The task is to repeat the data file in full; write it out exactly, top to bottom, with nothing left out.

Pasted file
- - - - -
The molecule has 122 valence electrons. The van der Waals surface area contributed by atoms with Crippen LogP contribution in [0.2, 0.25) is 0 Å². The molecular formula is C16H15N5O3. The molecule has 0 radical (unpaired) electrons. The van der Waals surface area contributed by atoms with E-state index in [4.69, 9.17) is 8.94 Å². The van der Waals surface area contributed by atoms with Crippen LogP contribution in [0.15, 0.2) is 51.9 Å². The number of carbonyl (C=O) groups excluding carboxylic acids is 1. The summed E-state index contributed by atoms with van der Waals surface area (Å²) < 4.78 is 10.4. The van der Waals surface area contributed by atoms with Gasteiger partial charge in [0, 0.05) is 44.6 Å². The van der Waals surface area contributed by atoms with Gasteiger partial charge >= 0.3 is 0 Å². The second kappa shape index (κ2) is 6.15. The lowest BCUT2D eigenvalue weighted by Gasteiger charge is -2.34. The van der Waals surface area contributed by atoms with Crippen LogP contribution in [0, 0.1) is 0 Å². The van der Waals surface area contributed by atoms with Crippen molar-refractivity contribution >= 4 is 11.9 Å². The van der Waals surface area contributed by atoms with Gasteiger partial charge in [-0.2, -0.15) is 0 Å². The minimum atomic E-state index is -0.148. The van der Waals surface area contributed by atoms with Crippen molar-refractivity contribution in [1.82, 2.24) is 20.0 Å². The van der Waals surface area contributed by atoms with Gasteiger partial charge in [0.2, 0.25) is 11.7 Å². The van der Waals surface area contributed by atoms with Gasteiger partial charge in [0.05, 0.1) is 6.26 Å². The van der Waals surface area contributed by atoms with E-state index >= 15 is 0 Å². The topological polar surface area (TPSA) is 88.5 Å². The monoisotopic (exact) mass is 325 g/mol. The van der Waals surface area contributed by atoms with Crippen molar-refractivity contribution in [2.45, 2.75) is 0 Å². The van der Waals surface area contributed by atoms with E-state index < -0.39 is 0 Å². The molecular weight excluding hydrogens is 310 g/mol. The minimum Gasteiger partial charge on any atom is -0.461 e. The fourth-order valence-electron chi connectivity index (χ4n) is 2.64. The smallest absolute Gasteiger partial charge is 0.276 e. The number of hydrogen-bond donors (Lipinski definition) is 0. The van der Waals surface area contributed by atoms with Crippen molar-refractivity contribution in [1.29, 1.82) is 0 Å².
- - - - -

The molecule has 122 valence electrons. The van der Waals surface area contributed by atoms with Crippen LogP contribution in [0.2, 0.25) is 0 Å². The molecular formula is C16H15N5O3. The molecule has 0 radical (unpaired) electrons. The van der Waals surface area contributed by atoms with E-state index in [4.69, 9.17) is 8.94 Å². The van der Waals surface area contributed by atoms with Crippen LogP contribution in [0.15, 0.2) is 51.9 Å². The number of carbonyl (C=O) groups excluding carboxylic acids is 1. The summed E-state index contributed by atoms with van der Waals surface area (Å²) < 4.78 is 10.4. The van der Waals surface area contributed by atoms with Gasteiger partial charge in [0, 0.05) is 44.6 Å². The van der Waals surface area contributed by atoms with Gasteiger partial charge >= 0.3 is 0 Å². The second kappa shape index (κ2) is 6.15. The lowest BCUT2D eigenvalue weighted by Gasteiger charge is -2.34. The van der Waals surface area contributed by atoms with Crippen LogP contribution in [0, 0.1) is 0 Å². The van der Waals surface area contributed by atoms with Crippen molar-refractivity contribution >= 4 is 11.9 Å². The van der Waals surface area contributed by atoms with Gasteiger partial charge in [-0.2, -0.15) is 0 Å². The minimum atomic E-state index is -0.148. The van der Waals surface area contributed by atoms with Crippen molar-refractivity contribution in [1.82, 2.24) is 20.0 Å². The van der Waals surface area contributed by atoms with Gasteiger partial charge in [0.2, 0.25) is 11.7 Å². The van der Waals surface area contributed by atoms with Gasteiger partial charge in [0.05, 0.1) is 6.26 Å². The van der Waals surface area contributed by atoms with E-state index >= 15 is 0 Å². The topological polar surface area (TPSA) is 88.5 Å². The monoisotopic (exact) mass is 325 g/mol. The van der Waals surface area contributed by atoms with Crippen molar-refractivity contribution in [2.45, 2.75) is 0 Å². The van der Waals surface area contributed by atoms with E-state index < -0.39 is 0 Å². The molecular weight excluding hydrogens is 310 g/mol. The minimum Gasteiger partial charge on any atom is -0.461 e. The fourth-order valence-electron chi connectivity index (χ4n) is 2.64. The smallest absolute Gasteiger partial charge is 0.276 e. The number of hydrogen-bond donors (Lipinski definition) is 0. The van der Waals surface area contributed by atoms with Crippen molar-refractivity contribution in [1.29, 1.82) is 0 Å².